Dr. Galal on CAR T-Cell Therapy in Relapsed/Refractory Lymphomas

Ahmed Galal, MD
Published: Tuesday, May 14, 2019



Ahmed Galal, MD, instructor, Department of Medicine, Duke Cancer Institute, discusses the use of CAR T-cell therapy in patients with relapsed/refractory lymphomas.

CAR T-cell therapy is currently FDA-approved for patients with aggressive lymphoma subtypes, such as diffuse large B-cell lymphoma, primary mediastinal lymphoma, and other high-grade lymphomas. These patients are typically eligible for CAR T cell-therapy after having developed resistance to prior 2 lines of treatment. Galal says that approximately 40% of patients will progress on frontline R-CHOP (rituximab [Rituxan], cyclophosphamide, doxorubicin, vincristine, and prednisone) or R-EPOCH (rituximab, etoposide phosphate, prednisone, vincristine sulfate, cyclophosphamide, and doxorubicin hydrochloride), and only 30% of those patients will benefit from an autologous stem cell transplant. Thus, CAR T cells can make a difference in a fairly large population of patients that had once represented an unmet need.

This approach has provided new hope for these patients in the third-line setting, he concludes.
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Ahmed Galal, MD, instructor, Department of Medicine, Duke Cancer Institute, discusses the use of CAR T-cell therapy in patients with relapsed/refractory lymphomas.

CAR T-cell therapy is currently FDA-approved for patients with aggressive lymphoma subtypes, such as diffuse large B-cell lymphoma, primary mediastinal lymphoma, and other high-grade lymphomas. These patients are typically eligible for CAR T cell-therapy after having developed resistance to prior 2 lines of treatment. Galal says that approximately 40% of patients will progress on frontline R-CHOP (rituximab [Rituxan], cyclophosphamide, doxorubicin, vincristine, and prednisone) or R-EPOCH (rituximab, etoposide phosphate, prednisone, vincristine sulfate, cyclophosphamide, and doxorubicin hydrochloride), and only 30% of those patients will benefit from an autologous stem cell transplant. Thus, CAR T cells can make a difference in a fairly large population of patients that had once represented an unmet need.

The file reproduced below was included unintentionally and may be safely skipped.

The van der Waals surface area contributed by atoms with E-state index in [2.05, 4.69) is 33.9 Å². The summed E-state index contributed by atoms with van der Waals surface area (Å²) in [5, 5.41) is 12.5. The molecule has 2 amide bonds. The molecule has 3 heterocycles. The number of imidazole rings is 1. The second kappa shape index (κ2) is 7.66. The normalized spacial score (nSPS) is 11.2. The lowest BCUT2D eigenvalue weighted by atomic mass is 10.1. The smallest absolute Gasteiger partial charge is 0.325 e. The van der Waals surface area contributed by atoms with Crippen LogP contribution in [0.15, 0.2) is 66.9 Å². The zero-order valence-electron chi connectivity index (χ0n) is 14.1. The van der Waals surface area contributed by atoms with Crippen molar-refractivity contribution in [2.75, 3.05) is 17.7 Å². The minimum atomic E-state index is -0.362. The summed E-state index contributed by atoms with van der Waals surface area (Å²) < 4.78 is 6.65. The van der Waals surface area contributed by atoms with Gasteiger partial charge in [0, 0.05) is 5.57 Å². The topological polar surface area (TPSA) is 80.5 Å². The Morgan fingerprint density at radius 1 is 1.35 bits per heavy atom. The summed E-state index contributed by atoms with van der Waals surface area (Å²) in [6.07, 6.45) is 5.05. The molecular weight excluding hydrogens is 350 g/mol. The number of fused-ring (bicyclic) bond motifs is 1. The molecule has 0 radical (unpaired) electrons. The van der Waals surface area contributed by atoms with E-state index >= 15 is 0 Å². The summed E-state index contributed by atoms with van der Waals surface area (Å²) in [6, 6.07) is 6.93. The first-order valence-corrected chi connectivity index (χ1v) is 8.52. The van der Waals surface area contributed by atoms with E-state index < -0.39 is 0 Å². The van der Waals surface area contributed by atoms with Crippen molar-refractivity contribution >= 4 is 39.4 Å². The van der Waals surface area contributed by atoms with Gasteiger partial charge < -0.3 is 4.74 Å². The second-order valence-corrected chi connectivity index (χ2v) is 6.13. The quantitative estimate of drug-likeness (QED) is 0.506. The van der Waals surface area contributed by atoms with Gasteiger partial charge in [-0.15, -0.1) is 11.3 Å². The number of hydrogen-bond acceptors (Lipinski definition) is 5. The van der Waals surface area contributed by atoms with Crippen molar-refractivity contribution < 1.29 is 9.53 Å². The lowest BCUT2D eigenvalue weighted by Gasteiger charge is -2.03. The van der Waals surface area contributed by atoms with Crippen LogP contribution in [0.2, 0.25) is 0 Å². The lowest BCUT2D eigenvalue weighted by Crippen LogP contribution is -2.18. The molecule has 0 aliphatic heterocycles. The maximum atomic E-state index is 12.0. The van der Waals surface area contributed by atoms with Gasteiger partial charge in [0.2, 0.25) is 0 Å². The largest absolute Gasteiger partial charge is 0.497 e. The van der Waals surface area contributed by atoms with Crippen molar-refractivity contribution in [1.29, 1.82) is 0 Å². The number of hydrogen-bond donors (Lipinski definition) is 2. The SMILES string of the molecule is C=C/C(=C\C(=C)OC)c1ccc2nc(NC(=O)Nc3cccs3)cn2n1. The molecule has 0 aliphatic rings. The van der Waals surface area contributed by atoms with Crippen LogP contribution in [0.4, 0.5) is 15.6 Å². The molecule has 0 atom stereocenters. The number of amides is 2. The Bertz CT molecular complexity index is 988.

This approach has provided new hope for these patients in the third-line setting, he concludes.

View Conference Coverage
Online CME Activities
TitleExpiration DateCME Credits
Community Practice Connections™: 22nd Annual International Congress on Hematologic Malignancies®: Focus on Leukemias, Lymphomas and MyelomaMay 30, 20192.0
Online Medical Crossfire®: 5th Annual Miami Lung Cancer ConferenceMay 30, 20196.5
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